A tour of the Siena Chianti area: much more than just vineyards
Only 4 municipalities and a single main connecting road. So small (less than 400 square metres) and yet Chianti Senese is one of the most appreciated territories in Italy, even outside of Italy. And it’s no wonder as every curve here is a picture-postcard made of hills, vineyards, cypresses and farmhouses.
And that’s not all. It is one of the areas most intrinsically linked to wine, so much so that it has a road that has been renamed Route 222, the wine route. Every season here is the right one, because the colours of the hills change and offer different shades. But it is perhaps in autumn that the colours explode in their most poetic authenticity, fresher and less stifling than the summer days, when the yellow of the sunflowers explodes, but walking these roads can become tiring for those who suffer from the heat.
Territory, history and food and wine are part of the same story, and it is precisely for this reason that travelling by car remains the most practical way to explore these areas.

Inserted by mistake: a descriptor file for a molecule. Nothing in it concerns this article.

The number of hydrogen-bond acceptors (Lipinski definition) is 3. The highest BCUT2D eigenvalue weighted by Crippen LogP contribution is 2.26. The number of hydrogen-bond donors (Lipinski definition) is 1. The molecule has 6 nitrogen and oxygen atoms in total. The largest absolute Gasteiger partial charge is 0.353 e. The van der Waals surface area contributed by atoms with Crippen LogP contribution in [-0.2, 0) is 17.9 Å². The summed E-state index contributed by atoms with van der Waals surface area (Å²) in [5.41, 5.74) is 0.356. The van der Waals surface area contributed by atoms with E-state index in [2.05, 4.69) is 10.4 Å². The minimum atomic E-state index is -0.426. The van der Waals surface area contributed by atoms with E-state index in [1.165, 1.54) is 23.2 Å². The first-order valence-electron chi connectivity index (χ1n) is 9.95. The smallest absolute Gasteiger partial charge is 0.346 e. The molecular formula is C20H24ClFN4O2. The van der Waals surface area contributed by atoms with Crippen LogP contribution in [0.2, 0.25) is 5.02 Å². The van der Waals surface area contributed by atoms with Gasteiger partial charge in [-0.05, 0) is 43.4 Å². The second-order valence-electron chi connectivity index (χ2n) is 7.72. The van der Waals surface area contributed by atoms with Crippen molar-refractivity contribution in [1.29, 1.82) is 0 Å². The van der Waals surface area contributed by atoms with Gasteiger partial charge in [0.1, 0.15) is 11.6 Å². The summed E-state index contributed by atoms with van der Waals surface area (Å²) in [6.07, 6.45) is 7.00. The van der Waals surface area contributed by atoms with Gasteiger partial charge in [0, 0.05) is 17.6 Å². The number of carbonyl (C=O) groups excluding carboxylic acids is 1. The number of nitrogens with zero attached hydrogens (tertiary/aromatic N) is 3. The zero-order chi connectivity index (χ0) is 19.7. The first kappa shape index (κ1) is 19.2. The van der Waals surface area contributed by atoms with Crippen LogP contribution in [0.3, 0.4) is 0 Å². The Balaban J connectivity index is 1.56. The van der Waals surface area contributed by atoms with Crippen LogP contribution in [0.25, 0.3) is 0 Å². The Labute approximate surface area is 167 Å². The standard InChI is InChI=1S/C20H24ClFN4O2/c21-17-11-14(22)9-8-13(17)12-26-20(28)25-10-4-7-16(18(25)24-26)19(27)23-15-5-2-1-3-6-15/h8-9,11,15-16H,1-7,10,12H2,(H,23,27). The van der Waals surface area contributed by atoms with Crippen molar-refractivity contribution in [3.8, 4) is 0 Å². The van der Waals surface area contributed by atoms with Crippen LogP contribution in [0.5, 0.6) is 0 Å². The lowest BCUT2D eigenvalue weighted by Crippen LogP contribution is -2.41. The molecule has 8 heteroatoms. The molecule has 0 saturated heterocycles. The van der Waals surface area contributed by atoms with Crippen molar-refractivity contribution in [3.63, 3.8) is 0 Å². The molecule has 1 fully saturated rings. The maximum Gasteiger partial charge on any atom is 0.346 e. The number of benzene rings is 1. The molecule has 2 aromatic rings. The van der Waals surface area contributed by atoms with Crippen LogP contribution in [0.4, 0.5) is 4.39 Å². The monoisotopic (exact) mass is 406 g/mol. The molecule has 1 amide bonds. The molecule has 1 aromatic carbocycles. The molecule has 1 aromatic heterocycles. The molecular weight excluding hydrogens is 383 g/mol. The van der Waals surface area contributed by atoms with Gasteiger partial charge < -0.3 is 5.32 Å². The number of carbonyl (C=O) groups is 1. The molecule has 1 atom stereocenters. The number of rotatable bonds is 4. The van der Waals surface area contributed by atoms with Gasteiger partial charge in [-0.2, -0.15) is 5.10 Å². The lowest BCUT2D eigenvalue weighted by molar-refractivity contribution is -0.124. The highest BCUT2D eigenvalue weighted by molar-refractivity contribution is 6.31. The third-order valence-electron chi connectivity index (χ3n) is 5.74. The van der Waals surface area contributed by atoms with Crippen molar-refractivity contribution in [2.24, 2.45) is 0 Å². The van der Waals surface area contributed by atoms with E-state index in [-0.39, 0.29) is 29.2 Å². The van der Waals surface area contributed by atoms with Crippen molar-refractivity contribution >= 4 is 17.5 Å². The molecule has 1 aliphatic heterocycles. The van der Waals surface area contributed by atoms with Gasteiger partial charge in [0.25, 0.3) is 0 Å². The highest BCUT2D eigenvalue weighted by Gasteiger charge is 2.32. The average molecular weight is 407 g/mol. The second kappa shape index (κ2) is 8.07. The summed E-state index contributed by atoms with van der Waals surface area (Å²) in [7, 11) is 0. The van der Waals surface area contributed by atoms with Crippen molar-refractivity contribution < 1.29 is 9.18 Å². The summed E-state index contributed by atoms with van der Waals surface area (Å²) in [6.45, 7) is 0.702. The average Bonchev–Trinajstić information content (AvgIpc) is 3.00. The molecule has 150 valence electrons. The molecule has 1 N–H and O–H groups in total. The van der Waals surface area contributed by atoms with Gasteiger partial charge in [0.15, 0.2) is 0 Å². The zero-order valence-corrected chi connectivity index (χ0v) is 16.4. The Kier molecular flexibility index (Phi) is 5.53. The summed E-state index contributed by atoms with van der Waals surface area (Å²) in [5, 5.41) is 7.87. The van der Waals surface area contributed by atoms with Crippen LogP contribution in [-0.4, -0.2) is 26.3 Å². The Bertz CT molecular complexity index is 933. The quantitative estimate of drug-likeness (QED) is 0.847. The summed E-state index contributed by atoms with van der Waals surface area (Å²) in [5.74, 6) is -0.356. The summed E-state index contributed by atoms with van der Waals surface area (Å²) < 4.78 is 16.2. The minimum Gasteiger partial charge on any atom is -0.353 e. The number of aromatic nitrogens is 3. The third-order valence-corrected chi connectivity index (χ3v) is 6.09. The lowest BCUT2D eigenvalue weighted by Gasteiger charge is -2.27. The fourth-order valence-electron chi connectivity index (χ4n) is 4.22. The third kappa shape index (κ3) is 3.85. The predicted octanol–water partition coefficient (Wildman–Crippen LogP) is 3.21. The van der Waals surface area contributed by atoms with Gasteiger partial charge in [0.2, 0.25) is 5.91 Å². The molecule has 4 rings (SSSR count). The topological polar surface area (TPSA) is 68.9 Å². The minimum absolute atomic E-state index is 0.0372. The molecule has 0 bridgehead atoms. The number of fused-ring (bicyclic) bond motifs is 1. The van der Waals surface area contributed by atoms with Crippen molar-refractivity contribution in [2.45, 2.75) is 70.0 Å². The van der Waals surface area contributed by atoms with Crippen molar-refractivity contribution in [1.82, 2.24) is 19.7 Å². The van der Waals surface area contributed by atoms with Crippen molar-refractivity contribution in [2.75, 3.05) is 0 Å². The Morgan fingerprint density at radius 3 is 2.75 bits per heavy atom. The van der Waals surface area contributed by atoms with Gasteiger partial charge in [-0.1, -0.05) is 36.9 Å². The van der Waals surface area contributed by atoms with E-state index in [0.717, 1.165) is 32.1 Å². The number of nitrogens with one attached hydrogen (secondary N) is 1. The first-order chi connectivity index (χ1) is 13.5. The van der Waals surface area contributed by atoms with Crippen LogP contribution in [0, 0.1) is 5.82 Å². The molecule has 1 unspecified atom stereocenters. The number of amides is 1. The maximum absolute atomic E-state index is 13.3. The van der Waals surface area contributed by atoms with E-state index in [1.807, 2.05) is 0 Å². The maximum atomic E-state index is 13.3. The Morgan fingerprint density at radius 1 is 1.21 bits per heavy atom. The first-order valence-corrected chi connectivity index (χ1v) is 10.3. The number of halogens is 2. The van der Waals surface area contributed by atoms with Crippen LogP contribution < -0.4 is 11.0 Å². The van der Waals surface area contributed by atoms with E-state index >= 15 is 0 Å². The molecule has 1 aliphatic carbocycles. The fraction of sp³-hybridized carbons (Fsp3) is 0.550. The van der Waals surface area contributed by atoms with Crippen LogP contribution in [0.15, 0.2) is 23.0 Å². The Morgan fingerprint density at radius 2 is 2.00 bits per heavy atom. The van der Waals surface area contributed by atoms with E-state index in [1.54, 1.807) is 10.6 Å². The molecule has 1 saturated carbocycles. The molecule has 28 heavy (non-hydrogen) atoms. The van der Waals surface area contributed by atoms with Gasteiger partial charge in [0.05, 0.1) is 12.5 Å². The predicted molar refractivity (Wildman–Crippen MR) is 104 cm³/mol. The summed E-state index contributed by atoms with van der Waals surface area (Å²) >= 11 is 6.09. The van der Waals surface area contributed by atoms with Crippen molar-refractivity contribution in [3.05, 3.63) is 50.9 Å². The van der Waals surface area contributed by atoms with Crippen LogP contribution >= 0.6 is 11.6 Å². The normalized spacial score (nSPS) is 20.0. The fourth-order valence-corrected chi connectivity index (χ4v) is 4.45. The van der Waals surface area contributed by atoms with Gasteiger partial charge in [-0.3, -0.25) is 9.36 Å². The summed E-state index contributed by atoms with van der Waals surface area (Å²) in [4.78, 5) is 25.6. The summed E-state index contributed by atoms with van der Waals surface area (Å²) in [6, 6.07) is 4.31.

Stopping to take a photo of the vineyards that run through the hills, stopping for a wine tasting in the cellar, exploring the villages. All without interruption, enjoying every curve and every view from the car window. And speaking of views, on the SR222 in Croce Fiorentina it is worth taking the Strada del Mandorlo up to the church of Santa Maria in Colle, also known as Badiola. From here you can enjoy one of the most beautiful views of Chianti Senese!
A precious treasure chest in the heart of Tuscany, Chianti Senese finds part of its identity in its food and wine excellences, often the result of hard and tenacious work with the territory, made not only of gentle hills but also of dense forests where chestnut trees, oaks, Turkey oaks, holm oaks, downy oaks, black hornbeams, flowering ash trees, stone and maritime pines and a large undergrowth can be found. These are the places where the Cinta Senese pigs are raised, an internationally renowned gastronomic excellence, and which today is protected by a specific Consortium. That it is an ancient breed of pig is testified by the famous fresco by Lorenzetti “The Effects of Good Government” of 1338. Supplanted by the imports of the 1960s and 1970s, it was saved when it was in danger of disappearing, in the 1990s when only 40 were left.
Among the products there is one that stands out: the Cinta Senese salami, which is obtained by grinding lean meat of purebred pigs with diced fat, salt, pepper, wine, garlic and sugar.